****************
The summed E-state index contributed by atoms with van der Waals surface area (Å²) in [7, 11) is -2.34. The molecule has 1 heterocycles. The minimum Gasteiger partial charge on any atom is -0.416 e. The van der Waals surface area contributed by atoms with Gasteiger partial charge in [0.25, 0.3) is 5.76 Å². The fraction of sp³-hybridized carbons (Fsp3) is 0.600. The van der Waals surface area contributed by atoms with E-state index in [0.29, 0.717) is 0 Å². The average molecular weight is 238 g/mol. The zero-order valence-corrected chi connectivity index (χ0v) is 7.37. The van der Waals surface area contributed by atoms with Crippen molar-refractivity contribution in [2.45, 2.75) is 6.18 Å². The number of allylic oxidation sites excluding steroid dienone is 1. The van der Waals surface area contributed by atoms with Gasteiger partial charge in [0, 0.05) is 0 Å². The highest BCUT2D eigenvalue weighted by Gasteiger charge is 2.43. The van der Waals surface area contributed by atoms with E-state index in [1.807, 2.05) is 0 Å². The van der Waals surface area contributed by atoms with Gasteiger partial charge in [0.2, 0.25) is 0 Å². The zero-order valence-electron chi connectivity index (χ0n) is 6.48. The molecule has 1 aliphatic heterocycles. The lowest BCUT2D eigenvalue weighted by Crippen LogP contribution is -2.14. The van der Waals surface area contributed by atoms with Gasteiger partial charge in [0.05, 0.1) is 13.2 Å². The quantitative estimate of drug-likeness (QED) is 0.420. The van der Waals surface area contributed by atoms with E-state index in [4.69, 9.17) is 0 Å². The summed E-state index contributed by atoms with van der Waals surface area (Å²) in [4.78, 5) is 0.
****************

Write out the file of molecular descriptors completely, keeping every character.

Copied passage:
The summed E-state index contributed by atoms with van der Waals surface area (Å²) in [7, 11) is -2.34. The molecule has 1 heterocycles. The minimum Gasteiger partial charge on any atom is -0.416 e. The van der Waals surface area contributed by atoms with Gasteiger partial charge in [0.25, 0.3) is 5.76 Å². The fraction of sp³-hybridized carbons (Fsp3) is 0.600. The van der Waals surface area contributed by atoms with E-state index in [0.29, 0.717) is 0 Å². The average molecular weight is 238 g/mol. The zero-order valence-corrected chi connectivity index (χ0v) is 7.37. The van der Waals surface area contributed by atoms with Crippen molar-refractivity contribution in [2.45, 2.75) is 6.18 Å². The number of allylic oxidation sites excluding steroid dienone is 1. The van der Waals surface area contributed by atoms with Gasteiger partial charge in [0, 0.05) is 0 Å². The highest BCUT2D eigenvalue weighted by Gasteiger charge is 2.43. The van der Waals surface area contributed by atoms with E-state index in [1.807, 2.05) is 0 Å². The van der Waals surface area contributed by atoms with Gasteiger partial charge in [0.2, 0.25) is 0 Å². The zero-order valence-electron chi connectivity index (χ0n) is 6.48. The molecule has 1 aliphatic heterocycles. The lowest BCUT2D eigenvalue weighted by Crippen LogP contribution is -2.14. The van der Waals surface area contributed by atoms with Gasteiger partial charge in [0.05, 0.1) is 13.2 Å². The quantitative estimate of drug-likeness (QED) is 0.420. The van der Waals surface area contributed by atoms with E-state index in [4.69, 9.17) is 0 Å². The summed E-state index contributed by atoms with van der Waals surface area (Å²) in [4.78, 5) is 0.